|By Andy Balaskovitz|
An economic page from the GOP playbookWednesday, Oct. 13 — Democratic gubernatorial candidate Virg Bernero unveiled a “revolutionary” economic plan today that looks a lot like an idea from … former Republican Gov. John Engler.
That’s right. Bernero’s “Make it in Michigan for Free” plan — meant to entice business development in urban areas — is based on the idea of Engler’s Renaissance Zones, Bernero’s campaign spokesman Cullen Schwarz said.
“It’s like Renaissance Zones on steroids,” he said.
Renaissance Zones are geographical areas “virtually” free of state and local taxes. They were created in 1996 and include 150 areas in Michigan. Properties for business and residential use are included in Renaissance Zones, as well specific sectors like agricultural processing, renewable energy and forestry processing.
Lansing is in the middle of a 111-acre Renaissance Zone, which includes three subzones. The Capitol Club Tower is part of this and its tax breaks expire in 2023. There were another 110 acres throughout the city designated as such whose tax credits expired in 2008.
Cullen said Bernero’s plan goes “far beyond” what Renaissance Zones do for businesses.
Bernero’s plan, announced today at a campaign stop in Detroit, would offer 100 percent tax forgiveness for up to 12 years for businesses that want to redevelop abandoned properties in urban centers, Schwarz said.
The state would also allow businesses to take over the building and land for free and help them leverage federal money for cleanup costs of the site. To top it all off, the company would be eligible for interest-free loans for up to five years, Schwarz said.
Bernero’s idea is also different because it is site-specific. “It is targeted at old abandoned facilities, so communities can identify specific problems,” Schwarz said.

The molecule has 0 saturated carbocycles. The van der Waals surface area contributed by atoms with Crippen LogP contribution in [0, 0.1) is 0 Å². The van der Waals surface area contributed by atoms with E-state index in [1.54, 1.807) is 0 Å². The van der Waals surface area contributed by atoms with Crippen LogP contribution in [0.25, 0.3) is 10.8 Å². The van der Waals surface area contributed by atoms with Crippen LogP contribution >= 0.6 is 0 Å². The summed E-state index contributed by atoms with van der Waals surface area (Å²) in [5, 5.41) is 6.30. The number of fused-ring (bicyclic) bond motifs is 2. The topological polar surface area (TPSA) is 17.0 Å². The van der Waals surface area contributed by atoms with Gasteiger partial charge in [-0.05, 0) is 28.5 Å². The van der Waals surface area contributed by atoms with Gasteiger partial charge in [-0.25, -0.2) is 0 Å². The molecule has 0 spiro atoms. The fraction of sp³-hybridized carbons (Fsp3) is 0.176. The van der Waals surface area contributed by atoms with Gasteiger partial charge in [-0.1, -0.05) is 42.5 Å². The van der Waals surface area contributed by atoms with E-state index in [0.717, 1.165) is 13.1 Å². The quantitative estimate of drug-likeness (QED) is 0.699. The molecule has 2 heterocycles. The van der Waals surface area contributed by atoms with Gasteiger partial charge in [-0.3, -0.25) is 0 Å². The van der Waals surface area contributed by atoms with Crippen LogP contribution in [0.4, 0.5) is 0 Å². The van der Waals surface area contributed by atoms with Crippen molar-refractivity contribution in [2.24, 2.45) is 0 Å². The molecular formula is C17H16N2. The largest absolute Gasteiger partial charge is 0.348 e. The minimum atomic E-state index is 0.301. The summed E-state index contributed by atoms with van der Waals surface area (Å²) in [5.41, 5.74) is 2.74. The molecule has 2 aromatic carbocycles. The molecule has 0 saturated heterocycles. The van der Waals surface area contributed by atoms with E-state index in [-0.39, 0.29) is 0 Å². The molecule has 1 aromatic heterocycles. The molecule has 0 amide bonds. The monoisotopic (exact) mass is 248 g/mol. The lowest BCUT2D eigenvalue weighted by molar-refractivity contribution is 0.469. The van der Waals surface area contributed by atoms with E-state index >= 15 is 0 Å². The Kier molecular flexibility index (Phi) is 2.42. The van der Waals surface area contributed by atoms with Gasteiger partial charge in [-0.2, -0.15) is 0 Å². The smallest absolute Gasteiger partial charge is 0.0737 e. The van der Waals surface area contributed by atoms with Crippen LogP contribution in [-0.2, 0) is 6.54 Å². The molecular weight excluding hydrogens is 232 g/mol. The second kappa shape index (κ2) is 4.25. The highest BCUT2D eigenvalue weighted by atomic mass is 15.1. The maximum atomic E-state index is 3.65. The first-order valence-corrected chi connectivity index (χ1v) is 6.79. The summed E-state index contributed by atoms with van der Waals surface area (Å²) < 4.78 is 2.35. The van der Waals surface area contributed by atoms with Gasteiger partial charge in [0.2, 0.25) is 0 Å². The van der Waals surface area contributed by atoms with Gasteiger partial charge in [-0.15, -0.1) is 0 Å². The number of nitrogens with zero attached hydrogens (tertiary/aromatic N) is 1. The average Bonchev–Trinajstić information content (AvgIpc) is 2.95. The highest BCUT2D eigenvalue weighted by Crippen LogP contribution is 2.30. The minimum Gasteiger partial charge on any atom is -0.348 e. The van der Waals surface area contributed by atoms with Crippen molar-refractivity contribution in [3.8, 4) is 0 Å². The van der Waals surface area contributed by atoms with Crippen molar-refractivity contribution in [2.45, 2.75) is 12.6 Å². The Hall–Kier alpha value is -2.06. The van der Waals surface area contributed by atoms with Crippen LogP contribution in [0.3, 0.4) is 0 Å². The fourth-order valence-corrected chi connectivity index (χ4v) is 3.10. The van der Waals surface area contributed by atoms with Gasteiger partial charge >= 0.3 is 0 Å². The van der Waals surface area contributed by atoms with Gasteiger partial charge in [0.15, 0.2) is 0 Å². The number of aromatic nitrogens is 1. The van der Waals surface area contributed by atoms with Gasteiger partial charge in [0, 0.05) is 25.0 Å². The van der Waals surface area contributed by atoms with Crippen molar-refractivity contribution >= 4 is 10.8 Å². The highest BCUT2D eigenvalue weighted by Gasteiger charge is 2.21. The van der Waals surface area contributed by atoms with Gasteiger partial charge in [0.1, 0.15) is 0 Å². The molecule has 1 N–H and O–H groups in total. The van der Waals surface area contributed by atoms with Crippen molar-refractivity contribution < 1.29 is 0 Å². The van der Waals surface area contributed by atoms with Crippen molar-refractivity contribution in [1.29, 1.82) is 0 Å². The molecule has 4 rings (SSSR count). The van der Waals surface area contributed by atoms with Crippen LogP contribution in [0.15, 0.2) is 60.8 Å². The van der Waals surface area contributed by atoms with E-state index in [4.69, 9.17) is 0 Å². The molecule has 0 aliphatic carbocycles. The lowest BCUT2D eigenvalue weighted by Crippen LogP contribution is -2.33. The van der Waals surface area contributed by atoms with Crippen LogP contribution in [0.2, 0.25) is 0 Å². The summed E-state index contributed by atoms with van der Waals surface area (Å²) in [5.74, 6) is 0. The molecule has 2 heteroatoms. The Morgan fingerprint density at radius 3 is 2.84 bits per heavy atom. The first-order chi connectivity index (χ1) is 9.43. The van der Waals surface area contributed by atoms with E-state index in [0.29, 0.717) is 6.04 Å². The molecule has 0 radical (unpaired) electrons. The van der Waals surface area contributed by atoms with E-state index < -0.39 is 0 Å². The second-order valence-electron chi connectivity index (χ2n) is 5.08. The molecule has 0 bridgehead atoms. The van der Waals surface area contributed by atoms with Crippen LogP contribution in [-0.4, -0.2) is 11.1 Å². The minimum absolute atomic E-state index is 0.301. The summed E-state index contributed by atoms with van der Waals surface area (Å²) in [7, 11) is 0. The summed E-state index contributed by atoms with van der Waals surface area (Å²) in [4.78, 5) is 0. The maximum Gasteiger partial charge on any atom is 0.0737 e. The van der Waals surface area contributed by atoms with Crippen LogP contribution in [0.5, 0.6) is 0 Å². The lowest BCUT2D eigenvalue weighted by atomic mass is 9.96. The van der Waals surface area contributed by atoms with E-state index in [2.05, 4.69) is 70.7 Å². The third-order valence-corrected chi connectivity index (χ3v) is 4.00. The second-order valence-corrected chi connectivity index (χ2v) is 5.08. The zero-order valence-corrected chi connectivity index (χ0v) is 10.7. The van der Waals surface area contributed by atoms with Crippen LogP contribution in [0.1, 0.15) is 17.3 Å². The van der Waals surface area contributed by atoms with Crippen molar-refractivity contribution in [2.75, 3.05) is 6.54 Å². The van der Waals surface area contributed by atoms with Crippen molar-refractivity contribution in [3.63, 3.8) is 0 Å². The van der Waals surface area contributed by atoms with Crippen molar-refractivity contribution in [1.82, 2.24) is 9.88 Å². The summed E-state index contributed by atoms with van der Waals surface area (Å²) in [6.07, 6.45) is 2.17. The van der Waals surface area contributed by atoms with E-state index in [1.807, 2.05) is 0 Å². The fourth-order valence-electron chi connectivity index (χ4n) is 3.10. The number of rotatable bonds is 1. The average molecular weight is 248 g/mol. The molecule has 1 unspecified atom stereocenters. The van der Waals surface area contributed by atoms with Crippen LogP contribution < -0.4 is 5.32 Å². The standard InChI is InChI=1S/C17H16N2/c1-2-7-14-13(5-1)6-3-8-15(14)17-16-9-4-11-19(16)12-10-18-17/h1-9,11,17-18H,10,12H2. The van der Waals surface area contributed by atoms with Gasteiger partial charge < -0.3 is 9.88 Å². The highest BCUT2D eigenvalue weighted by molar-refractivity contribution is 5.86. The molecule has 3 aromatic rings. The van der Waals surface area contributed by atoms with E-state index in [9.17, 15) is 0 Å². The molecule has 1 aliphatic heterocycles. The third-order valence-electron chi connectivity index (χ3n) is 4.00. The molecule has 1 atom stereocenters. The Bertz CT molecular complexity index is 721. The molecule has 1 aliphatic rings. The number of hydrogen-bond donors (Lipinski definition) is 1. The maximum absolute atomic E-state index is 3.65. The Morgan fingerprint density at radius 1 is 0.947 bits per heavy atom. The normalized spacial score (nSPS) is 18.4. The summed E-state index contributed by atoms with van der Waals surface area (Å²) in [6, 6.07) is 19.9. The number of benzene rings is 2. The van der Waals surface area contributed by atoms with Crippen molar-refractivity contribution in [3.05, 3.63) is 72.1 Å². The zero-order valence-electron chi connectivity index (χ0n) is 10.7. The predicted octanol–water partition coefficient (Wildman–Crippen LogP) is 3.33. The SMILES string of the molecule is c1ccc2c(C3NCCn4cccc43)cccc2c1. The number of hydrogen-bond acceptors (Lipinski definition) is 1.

Schwarz made no bones about Bernero’s plan being compared to Republicans. He even mentioned one of outspoken Republican Newt Gingrich’s ideas to make Detroit a completely tax-free zone.
“If a good idea is a good idea, we need to work with it,” he said. “But Virg thinks his (own) plan is better.”
This plan has been worked on with economic development experts for “some time,” Schwarz said.
Meanwhile, these types of economic incentive plans have been stirring the pot back here in Lansing. Two of developer Pat Gillespie’s plans to rehab the types of properties Schwarz spoke of have hit a snag — not so much for the incentives themselves, but on who will get the construction jobs once there is interest in rehabbing the site. Regardless, the tax incentives were voted down.
Gillespie sought a 24-year year tax abatement on his $23 million Market Place plan to build residential units next to the City Market. That request was turned down by a 4-4 vote at City Council Monday night because some Council members worried Gillespie did not have fair wages in place for the potential construction jobs.
Gillespie also wanted a two-year extension on tax incentives already given to him for his Marshall Street Armory redevelopment. The $14 million project seeks to transform the old armory into a regional hub for five major nonprofit organizations. A last-minute amendment to the extension would have added a project labor agreement, or PLA, which would have guaranteed union jobs on the site’s construction. However, that was voted down after being deemed illegal by City Attorney Brig Smith.
Tony Conley, who hosts a daily radio show on WILS 1320 AM, had Bernero on his show this morning to talk specifically about Gillespie’s pair of redevelopments in the city.
Conley said Bernero expressed “disappointment” at the City Council for not approving the two tax incentive plans. (A recording of the program was unavailable.)
Conley also said Bernero will “increase his efforts to see the deal gets done.”
Schwarz would not comment on efforts the city is making to approve the tax incentives for the Gillespie project, which look a lot like what Bernero would do under his proposed “Make it in Michigan for Free” plan.
“At this point, that is a city issue, not a campaign issue,” he said.
Bernero’s chief of staff, Randy Hannan, and city Finance Director Jerry Ambrose did not return calls for comment.